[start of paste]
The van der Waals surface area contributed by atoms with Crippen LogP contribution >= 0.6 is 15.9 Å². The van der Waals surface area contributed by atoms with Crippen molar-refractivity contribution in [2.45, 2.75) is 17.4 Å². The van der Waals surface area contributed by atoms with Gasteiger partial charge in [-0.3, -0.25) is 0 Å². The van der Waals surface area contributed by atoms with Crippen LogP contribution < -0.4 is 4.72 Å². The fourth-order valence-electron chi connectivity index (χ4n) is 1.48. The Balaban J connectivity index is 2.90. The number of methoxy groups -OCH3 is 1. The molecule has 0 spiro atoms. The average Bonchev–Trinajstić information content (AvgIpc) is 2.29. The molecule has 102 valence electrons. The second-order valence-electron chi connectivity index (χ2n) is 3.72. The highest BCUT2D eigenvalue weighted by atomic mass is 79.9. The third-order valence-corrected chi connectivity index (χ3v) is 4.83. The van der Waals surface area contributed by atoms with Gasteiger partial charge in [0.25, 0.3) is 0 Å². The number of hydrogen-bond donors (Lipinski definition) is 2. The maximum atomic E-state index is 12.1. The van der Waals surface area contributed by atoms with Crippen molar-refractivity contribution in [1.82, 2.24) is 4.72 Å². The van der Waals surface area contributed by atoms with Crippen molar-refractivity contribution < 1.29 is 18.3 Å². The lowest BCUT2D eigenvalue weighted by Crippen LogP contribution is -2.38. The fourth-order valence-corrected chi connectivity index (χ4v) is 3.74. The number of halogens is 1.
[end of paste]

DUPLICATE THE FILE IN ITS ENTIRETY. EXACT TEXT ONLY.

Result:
The van der Waals surface area contributed by atoms with Crippen LogP contribution >= 0.6 is 15.9 Å². The van der Waals surface area contributed by atoms with Crippen molar-refractivity contribution in [2.45, 2.75) is 17.4 Å². The van der Waals surface area contributed by atoms with Gasteiger partial charge in [-0.3, -0.25) is 0 Å². The van der Waals surface area contributed by atoms with Crippen LogP contribution < -0.4 is 4.72 Å². The fourth-order valence-electron chi connectivity index (χ4n) is 1.48. The Balaban J connectivity index is 2.90. The number of methoxy groups -OCH3 is 1. The molecule has 0 spiro atoms. The average Bonchev–Trinajstić information content (AvgIpc) is 2.29. The molecule has 102 valence electrons. The second-order valence-electron chi connectivity index (χ2n) is 3.72. The highest BCUT2D eigenvalue weighted by atomic mass is 79.9. The third-order valence-corrected chi connectivity index (χ3v) is 4.83. The van der Waals surface area contributed by atoms with Gasteiger partial charge in [0.25, 0.3) is 0 Å². The number of hydrogen-bond donors (Lipinski definition) is 2. The maximum atomic E-state index is 12.1. The van der Waals surface area contributed by atoms with Crippen molar-refractivity contribution in [1.82, 2.24) is 4.72 Å². The van der Waals surface area contributed by atoms with Crippen molar-refractivity contribution < 1.29 is 18.3 Å². The lowest BCUT2D eigenvalue weighted by Crippen LogP contribution is -2.38. The fourth-order valence-corrected chi connectivity index (χ4v) is 3.74. The number of halogens is 1.